Spectroscopic Methods for Label-Free Optical NanoscopyPublic Deposited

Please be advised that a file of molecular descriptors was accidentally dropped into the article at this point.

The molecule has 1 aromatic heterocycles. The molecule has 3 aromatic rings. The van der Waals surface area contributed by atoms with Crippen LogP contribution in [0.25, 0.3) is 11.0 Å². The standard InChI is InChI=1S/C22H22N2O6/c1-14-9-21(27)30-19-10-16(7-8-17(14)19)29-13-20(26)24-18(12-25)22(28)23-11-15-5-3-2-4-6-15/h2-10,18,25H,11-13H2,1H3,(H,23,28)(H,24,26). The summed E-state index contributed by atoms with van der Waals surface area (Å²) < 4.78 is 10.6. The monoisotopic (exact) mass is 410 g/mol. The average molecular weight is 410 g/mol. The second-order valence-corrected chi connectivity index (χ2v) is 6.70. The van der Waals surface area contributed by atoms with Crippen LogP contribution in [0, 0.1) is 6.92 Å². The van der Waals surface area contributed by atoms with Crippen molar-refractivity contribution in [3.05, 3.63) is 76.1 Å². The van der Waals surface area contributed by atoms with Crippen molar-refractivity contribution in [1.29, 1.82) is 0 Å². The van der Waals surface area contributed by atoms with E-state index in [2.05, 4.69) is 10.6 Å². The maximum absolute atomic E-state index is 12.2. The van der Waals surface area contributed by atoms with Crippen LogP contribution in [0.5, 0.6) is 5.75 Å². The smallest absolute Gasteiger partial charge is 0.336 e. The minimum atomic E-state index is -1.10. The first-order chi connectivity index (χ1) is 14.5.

It is becoming increasingly evident that the nanoscale organization and structure of macromolecules play a significant role in determining the function and properties of biological systems. To understand the relationships between biological structure and function at nanometer length scales, there is a need for methods which enable imaging of intact nanoscale biological structure. An ideal technique for these applications is sensitive to nanoscale structure below the resolution limit of conventional optical microscopy (~200nm), achieves label-free contrast, is non-perturbing to biological samples, is quantitative, is capable of molecular specificity, is high-throughput, and finally is simple, enabling widespread utilization. Existing techniques meet some of these criteria, but all have limitations. For example, super-resolution optical microscopy methods achieve molecular-specific nanoscale resolution well below the resolution limit of conventional optical microscopes, however, they rely on fluorescent labels often at high densities that can be toxic and can often require potentially damaging illumination intensities for imaging. As a result, there remains a need for label-free optical techniques to study the nanoscale structural properties of cells. To address this need, the development of instrumentation and algorithms for Partial Wave Spectroscopic (PWS) microscopy will be described. PWS is a spectroscopic, label-free, nanoscale sensitive microscope which, senses rather than resolves structure below the resolution limit of conventional microscopes (~200nm). First, PWS has shown utility as a diagnostic screening tool for cancer due to nanoscale structural alterations that occur in cells as part of the earliest stages of carcinogenesis. Instrumentation and algorithms developed to enable high-throughput cancer screening applications will be described. Further enhancement of data acquisition and analysis speed will then be described through the development of new analysis algorithms, which enable a new application, whole-slide imaging. Next, the development of a combined confocal and PWS microscope is described enabling biological experiments, which investigate nanoscale structure at molecular specific sites. To further enhance the ability to study biological processes in relation to structure the development of a live cell version, the PWS microscope will be described and experiments showing real-time nanoscale structural changes in live-cells will be shown. Finally, a collaborative effort in the development of a new partial rank aggregation algorithm will be discussed and applied to the ecological problem of coral thermotolerance ranking.